January 1, 2010

Product review: Sony Reader PRS-600 "Touch Edition"

Shots of my new Sony Reader PRS-600, January 2010

Shots of my new Sony Reader PRS-600, January 2010

So guess who got a Sony eBook Reader for Christmas? That's right, it was me! I got one of the brand-new PRS-600s, in fact, otherwise known as the "Touch Edition" because of having a touchscreen; there is also a model even more expensive than mine, the 900 "Daily Edition" which was heavily touted by Sony itself this holiday, because of that one having WiFi equipment and a way to buy books directly from the Sony Bookstore, check out eBooks directly from your local library, subscribe to e-ink versions of newspapers and the like. As you can see, with this latest iteration of eBook readers we are finally getting closer and closer to that fabled "iPod for books" I've been predicting for a decade now will need to be invented before eBooks will finally catch on in a big way with the mainstream public; this one even works like an iPod, plugging into your computer in the back with a USB port and with a desktop interface where you simply drag and drop the books you'd like to transfer. (There's a direct connection to the Sony Bookstore there too, by the way.) Once you're unplugged and on the go, then, you can simply call up the total list of books and articles you have on your device -- maybe around 500 maximum using the internal memory of 350 megs, virtually unlimited due to the slots for memory cards.

Shots of my new Sony Reader PRS-600, January 2010

Shots of my new Sony Reader PRS-600, January 2010

Shots of my new Sony Reader PRS-600, January 2010

Shots of my new Sony Reader PRS-600, January 2010

Shots of my new Sony Reader PRS-600, January 2010

Shots of my new Sony Reader PRS-600, January 2010

Shots of my new Sony Reader PRS-600, January 2010

As you can see, in general the Sony Reader versions of CCLaP Publishing's books look pretty nice when actually opened in a Reader (this is the same version for Kindles and B&N Nooks as well, by the way, because of all three devices having the same screen dimensions.) There's only one problem, though, as you can see in the last two images above, which gets into a technical side of the limitations concerning electronic literature -- that PDFs, for those who don't know, are essentially photographs of book pages, meaning that devices have a hard time trying to figure out what's actually text and how to reflow it in different situations. CCLaP's books may look great when you view them in the size they were designed; but if you try to enlarge the text, as you can see, it basically keeps the same hard returns at the end of each line that you saw in the smaller view, making the lines now break in these strange spots and cause a lot of difficulty in reading.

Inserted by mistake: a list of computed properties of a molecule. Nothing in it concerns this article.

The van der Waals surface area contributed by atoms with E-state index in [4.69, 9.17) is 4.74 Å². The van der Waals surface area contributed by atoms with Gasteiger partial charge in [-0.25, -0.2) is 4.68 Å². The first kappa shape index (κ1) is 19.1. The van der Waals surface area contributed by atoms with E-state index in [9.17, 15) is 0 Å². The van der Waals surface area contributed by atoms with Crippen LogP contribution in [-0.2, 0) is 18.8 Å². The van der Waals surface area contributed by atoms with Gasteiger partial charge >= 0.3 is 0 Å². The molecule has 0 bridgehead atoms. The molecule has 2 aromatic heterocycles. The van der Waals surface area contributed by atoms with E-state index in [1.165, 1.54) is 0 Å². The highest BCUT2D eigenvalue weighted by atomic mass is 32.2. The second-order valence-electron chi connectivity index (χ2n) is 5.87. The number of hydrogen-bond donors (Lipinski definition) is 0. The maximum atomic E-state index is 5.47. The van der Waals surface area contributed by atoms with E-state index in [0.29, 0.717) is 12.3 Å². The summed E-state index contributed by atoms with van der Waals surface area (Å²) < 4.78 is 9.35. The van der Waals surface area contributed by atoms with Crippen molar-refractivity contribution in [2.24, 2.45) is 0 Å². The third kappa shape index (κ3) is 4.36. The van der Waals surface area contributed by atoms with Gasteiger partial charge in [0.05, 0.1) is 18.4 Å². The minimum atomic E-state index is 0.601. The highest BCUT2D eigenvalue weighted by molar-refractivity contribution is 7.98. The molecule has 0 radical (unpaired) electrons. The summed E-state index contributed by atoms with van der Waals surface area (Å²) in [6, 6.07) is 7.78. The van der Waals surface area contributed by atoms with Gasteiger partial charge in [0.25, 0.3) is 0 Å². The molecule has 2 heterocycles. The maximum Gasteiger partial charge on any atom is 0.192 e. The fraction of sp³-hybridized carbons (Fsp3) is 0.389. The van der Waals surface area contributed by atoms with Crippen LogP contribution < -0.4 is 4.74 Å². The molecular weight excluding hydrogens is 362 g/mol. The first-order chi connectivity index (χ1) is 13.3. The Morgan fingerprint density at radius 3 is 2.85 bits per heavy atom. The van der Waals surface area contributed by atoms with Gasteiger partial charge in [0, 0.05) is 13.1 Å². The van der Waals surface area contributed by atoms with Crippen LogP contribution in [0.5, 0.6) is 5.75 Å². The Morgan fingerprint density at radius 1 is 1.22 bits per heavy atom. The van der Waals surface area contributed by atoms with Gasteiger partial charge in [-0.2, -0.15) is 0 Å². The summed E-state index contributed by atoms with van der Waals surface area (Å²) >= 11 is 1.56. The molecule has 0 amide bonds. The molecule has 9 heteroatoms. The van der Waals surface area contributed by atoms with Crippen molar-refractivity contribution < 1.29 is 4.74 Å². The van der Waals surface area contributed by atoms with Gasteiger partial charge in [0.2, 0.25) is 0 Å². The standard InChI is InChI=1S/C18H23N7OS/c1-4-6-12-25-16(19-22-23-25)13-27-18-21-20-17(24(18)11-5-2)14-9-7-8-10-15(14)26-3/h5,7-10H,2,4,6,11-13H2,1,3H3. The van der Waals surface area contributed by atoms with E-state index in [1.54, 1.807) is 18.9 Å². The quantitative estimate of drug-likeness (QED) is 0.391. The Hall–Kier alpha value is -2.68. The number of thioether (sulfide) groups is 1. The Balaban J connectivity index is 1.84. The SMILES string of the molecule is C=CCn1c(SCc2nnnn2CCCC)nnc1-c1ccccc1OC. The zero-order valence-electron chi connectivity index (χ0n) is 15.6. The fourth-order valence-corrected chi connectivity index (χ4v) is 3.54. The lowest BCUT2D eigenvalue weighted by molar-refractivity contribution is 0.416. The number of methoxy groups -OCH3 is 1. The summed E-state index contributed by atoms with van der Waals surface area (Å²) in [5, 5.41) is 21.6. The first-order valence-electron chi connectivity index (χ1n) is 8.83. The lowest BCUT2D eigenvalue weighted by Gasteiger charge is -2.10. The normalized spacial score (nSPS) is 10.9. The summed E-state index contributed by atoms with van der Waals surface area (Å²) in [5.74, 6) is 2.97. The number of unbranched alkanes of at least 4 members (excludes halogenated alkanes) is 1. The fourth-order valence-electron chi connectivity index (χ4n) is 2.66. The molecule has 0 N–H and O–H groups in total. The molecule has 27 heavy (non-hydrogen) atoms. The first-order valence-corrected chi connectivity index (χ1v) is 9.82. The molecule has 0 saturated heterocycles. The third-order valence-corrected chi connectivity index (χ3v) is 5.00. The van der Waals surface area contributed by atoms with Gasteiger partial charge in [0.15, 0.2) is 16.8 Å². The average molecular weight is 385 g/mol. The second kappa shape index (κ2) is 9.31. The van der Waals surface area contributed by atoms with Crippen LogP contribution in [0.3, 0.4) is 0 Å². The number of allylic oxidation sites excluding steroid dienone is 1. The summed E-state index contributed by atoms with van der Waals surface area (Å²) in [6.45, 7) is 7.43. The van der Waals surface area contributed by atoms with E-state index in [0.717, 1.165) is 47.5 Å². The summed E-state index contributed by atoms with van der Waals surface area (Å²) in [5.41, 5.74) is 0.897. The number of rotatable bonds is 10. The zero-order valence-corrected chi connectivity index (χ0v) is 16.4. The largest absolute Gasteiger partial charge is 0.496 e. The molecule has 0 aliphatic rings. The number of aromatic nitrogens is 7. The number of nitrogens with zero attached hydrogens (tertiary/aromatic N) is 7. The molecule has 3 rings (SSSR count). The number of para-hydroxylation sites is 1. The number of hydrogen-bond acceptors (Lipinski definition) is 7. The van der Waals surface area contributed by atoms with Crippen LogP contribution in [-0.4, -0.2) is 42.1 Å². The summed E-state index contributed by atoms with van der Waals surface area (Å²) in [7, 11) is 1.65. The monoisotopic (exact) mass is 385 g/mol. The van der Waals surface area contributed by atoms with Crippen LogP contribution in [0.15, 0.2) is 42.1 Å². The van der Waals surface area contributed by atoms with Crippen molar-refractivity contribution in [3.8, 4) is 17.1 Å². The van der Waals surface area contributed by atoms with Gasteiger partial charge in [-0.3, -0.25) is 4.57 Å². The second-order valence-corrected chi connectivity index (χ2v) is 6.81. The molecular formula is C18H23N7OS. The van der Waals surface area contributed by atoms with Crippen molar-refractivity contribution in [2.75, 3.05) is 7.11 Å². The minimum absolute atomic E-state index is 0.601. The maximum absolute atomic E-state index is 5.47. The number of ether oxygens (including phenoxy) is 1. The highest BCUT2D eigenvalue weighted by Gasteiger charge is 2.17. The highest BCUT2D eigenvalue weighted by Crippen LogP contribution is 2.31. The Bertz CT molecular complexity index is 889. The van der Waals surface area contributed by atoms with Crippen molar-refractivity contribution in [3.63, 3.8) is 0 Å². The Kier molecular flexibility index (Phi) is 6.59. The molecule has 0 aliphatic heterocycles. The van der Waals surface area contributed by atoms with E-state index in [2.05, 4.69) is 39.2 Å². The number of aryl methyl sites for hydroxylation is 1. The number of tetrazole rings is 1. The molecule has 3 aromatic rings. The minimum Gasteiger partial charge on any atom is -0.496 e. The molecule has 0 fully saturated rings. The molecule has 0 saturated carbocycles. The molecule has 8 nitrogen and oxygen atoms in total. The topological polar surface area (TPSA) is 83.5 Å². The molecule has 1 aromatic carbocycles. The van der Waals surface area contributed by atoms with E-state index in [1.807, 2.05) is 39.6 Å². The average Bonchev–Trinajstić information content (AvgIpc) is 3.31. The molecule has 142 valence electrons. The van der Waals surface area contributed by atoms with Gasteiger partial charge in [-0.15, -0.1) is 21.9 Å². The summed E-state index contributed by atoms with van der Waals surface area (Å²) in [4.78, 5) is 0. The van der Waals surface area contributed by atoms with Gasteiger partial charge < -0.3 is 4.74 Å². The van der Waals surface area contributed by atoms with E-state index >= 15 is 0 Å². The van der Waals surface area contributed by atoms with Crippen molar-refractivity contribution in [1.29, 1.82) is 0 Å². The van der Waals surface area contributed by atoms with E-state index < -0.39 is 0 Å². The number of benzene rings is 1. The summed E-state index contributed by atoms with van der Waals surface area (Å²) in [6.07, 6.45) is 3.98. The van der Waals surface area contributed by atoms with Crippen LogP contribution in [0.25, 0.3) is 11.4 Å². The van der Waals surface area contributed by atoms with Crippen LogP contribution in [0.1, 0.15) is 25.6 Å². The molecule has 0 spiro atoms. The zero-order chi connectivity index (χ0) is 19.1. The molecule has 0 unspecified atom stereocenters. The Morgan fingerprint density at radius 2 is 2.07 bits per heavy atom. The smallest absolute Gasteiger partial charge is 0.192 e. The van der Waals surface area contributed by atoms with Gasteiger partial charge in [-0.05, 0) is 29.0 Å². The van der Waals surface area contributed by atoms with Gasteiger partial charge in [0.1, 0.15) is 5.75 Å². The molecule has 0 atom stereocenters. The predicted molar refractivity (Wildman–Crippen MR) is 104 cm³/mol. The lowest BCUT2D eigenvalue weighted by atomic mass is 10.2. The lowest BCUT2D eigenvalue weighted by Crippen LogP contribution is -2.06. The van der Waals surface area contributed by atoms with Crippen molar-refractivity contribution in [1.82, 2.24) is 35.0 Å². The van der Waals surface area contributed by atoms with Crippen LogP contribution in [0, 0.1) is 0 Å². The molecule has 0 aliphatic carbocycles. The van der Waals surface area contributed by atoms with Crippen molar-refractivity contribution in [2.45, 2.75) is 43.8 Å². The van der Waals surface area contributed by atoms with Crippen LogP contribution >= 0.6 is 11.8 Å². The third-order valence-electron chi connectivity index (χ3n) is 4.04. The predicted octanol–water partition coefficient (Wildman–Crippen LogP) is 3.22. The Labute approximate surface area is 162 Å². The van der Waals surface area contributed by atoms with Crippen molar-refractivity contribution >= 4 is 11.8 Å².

Shots of my new Sony Reader PRS-600, January 2010

Shots of my new Sony Reader PRS-600, January 2010

Shots of my new Sony Reader PRS-600, January 2010

Better I think to as much as possible simply use the new EPUB format, an open format for electronic publishing that is quickly becoming a standard in the industry; that's why I waited so long to ask for an e-ink device, in fact, because I was waiting for one of them to finally accept the EPUB format. (The Kindle still doesn't, by the way.) Here above is the public-domain classic The Ambassadors by Henry James, which I simply got over at Project Gutenberg, even in EPUB format already which someone else nicely did before me; as you can see, when text is enlarged in this format, it reformats all the lines and paragraphs to give you once again a smooth, uninterrupted reading environment. There's all kinds of software out there for converting documents into EPUB format, and its conventions even allow for splashy covers and hyperlinked tables of contents; now that I've got an e-ink device myself, I'm coming to quickly realize how much better it is than a specially designed PDF document.

Shots of my new Sony Reader PRS-600, January 2010

Shots of my new Sony Reader PRS-600, January 2010

The Sony Reader does all kinds of other stuff too, by the way; here above, you can see how one can leave either a typed memo or handwritten note to oneself, and even transfer these to your home computer later, while yet other options let you display photos and play MP3s, neither of which I actually bother with on my particular device. It's a touchy system, to be sure, and I still for example haven't been able to get my device authorized at the Sony Store, despite numerous re-installs of the software and a couple of tickets to the help desk, which means I can neither purchase books from Sony for it or download encrypted files from the Chicago Public Library, who believe it or not actually have around 1,500 titles right this second available for digital checkout. But still, in general it's working just fine right now when it comes to loading my own documents, although with a certain amount of finessing that goes into the whole thing as well; and that's mostly why I wanted an e-ink device in the first place, not only to take longer online articles on the go with me but because of the growing amount of advance review copies of books I'm now getting electronically instead of physically. When it comes to that, my PRS-600 seems to work just fine, although like I said I highly encourage all you digital publishers to switch to the EPUB format as soon as possible, for the sake of all those e-ink device owners out there. I'll be redoing CCLaP's own EPUBs, for example, to take advantage of the formatting tips I've now learned by owning a device, and will of course make a mention here again when they're ready.

Filed by Jason Pettus at 12:56 PM, January 1, 2010. Filed under: Arts news | CCLaP Publishing | Design | Literature | Profiles | Reviews |